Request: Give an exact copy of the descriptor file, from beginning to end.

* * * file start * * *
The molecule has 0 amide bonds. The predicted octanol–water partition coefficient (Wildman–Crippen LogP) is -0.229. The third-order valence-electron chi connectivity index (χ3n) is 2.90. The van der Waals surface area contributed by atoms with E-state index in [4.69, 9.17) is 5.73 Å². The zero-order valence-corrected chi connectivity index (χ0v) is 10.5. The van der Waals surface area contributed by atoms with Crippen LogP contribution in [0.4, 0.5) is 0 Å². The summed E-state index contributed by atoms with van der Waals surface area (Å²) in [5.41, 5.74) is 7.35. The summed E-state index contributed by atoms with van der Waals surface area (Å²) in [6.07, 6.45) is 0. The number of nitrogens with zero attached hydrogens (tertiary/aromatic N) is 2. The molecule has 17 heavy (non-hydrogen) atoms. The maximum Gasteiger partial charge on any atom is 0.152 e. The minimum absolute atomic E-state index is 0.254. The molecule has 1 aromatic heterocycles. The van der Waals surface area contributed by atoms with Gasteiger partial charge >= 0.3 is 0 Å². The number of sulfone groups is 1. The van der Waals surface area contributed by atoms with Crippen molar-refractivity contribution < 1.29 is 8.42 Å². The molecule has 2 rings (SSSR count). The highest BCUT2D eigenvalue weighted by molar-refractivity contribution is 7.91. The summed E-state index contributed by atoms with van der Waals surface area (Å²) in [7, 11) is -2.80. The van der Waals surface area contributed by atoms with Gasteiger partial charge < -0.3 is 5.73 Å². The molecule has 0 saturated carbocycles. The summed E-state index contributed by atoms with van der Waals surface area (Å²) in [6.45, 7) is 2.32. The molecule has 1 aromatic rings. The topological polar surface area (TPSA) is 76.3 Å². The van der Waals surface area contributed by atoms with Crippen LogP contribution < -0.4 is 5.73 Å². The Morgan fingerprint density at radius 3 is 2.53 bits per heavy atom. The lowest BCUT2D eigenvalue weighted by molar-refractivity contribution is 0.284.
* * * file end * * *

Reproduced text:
The molecule has 0 amide bonds. The predicted octanol–water partition coefficient (Wildman–Crippen LogP) is -0.229. The third-order valence-electron chi connectivity index (χ3n) is 2.90. The van der Waals surface area contributed by atoms with E-state index in [4.69, 9.17) is 5.73 Å². The zero-order valence-corrected chi connectivity index (χ0v) is 10.5. The van der Waals surface area contributed by atoms with Crippen LogP contribution in [0.4, 0.5) is 0 Å². The summed E-state index contributed by atoms with van der Waals surface area (Å²) in [5.41, 5.74) is 7.35. The summed E-state index contributed by atoms with van der Waals surface area (Å²) in [6.07, 6.45) is 0. The number of nitrogens with zero attached hydrogens (tertiary/aromatic N) is 2. The molecule has 17 heavy (non-hydrogen) atoms. The maximum Gasteiger partial charge on any atom is 0.152 e. The minimum absolute atomic E-state index is 0.254. The molecule has 1 aromatic heterocycles. The van der Waals surface area contributed by atoms with Gasteiger partial charge >= 0.3 is 0 Å². The number of sulfone groups is 1. The van der Waals surface area contributed by atoms with Crippen molar-refractivity contribution < 1.29 is 8.42 Å². The molecule has 2 rings (SSSR count). The highest BCUT2D eigenvalue weighted by molar-refractivity contribution is 7.91. The summed E-state index contributed by atoms with van der Waals surface area (Å²) in [7, 11) is -2.80. The van der Waals surface area contributed by atoms with Gasteiger partial charge < -0.3 is 5.73 Å². The molecule has 0 saturated carbocycles. The summed E-state index contributed by atoms with van der Waals surface area (Å²) in [6.45, 7) is 2.32. The molecule has 1 aromatic rings. The topological polar surface area (TPSA) is 76.3 Å². The van der Waals surface area contributed by atoms with Crippen LogP contribution < -0.4 is 5.73 Å². The Morgan fingerprint density at radius 3 is 2.53 bits per heavy atom. The lowest BCUT2D eigenvalue weighted by molar-refractivity contribution is 0.284.